Debt consolidation basically rolls high interest debts including credit card bills to a low-interest and single payment. It may also reduce the total debts and reorganize it so you can pay it faster. If you are dealing with an amount of debts and just like to reorganize different bills with various due dates, interest rates, and payments, debt consolidation is an approach you may tackle by yourself.
Debt Consolidation – How It Works?
There are 2 primary ways of consolidating debts. Both of these focus your debt payments to a monthly bill:
- Get debt consolidation loan that has fixed rate. You can use the cash from loans to pay off debts. Then, you may pay back the loans in installments for a particular term.
- Get zero percent interest and balance-transfer credit card. With this, you can transfer your debts to this card and pay balance in full during the period of promotions.
The other ways of consolidating debts take out home equity loans or 401(k) loan. But, such options may involve risk to your retirement or home. In any case, a good option for you basically depends on your profile and credit score and your debt to income ratio.
When is the Time to Consider Debt Consolidation?
Success with consolidation strategy needs the following:
- You need a plan to avoid running up debts again.
- Your cash flow covers the payments consistently toward your debts.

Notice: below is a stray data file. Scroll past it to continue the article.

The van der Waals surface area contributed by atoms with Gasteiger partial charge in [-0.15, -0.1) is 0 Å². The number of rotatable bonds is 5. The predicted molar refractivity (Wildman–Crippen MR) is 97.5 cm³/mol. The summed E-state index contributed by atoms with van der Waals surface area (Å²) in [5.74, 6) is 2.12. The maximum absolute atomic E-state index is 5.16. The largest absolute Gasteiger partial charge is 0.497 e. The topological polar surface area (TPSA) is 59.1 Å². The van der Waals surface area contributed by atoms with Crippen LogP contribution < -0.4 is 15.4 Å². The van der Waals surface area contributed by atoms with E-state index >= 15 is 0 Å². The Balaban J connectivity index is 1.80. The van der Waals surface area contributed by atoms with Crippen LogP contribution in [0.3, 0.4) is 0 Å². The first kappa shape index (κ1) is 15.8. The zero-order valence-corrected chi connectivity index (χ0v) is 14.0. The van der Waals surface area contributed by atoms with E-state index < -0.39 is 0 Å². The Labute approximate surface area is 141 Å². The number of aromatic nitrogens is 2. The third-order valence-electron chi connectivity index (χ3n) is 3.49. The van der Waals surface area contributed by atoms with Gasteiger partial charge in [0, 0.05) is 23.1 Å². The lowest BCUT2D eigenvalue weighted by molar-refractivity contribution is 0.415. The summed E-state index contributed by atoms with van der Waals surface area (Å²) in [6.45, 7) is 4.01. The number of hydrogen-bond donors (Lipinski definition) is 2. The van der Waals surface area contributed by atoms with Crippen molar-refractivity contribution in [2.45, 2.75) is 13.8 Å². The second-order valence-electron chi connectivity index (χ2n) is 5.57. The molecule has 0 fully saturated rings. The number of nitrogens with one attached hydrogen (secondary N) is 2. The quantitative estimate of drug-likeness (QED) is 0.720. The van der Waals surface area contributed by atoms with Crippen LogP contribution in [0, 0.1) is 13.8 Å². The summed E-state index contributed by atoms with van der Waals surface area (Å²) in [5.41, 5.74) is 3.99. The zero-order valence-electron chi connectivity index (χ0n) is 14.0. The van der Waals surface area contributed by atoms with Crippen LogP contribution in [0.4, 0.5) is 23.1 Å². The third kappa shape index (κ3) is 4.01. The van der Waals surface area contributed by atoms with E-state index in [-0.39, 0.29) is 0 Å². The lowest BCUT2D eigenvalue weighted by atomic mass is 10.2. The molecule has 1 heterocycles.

- Your credit is enough to qualify for low interest debt consolidation loans or a zero percent credit card.
- Your overall debts excluding mortgage does not exceed forty percent of gross income.
For instance, you have 4 credit cards with the interest rates that range from 18.99 percent to 24.99 percent. You make payments on time, so credit is great. You could qualify for unsecured debt consolidation loans at seven percent, which is a low interest rate.
For a lot of people, consolidation may reveal a light at the tunnel’s end. Once you take loans with 3-year term, you know that it’ll be paid off in 3 years. On the other hand, making some minimum payments on the credit cards might mean years or months before they are paid off while accruing more interest compared to the initial principal.
The Bottom Line
The primary reason you must consolidate your debts is if you have gotten in your head and willing to make some changes to your spending to get back above water. It may a useful tool for simplifying your payments, make faster progress on balances, and pay less interest. However, if you do not change your behavior that got you to this mess, having a new credit line will not change anything and might dig you deeper to debt.
Once you have decided to consolidate debt, you might like to pay off your outstanding debts in several months or a year and definitely no more than 3 years. If you cannot pay it in 5 years, it could be time for bypassing consolidation and think of talking to the bankruptcy lawyer. It is also essential to note that debt consolidation is not for everybody. However, for some, it may be a shrewd move to get all of your finances back on track.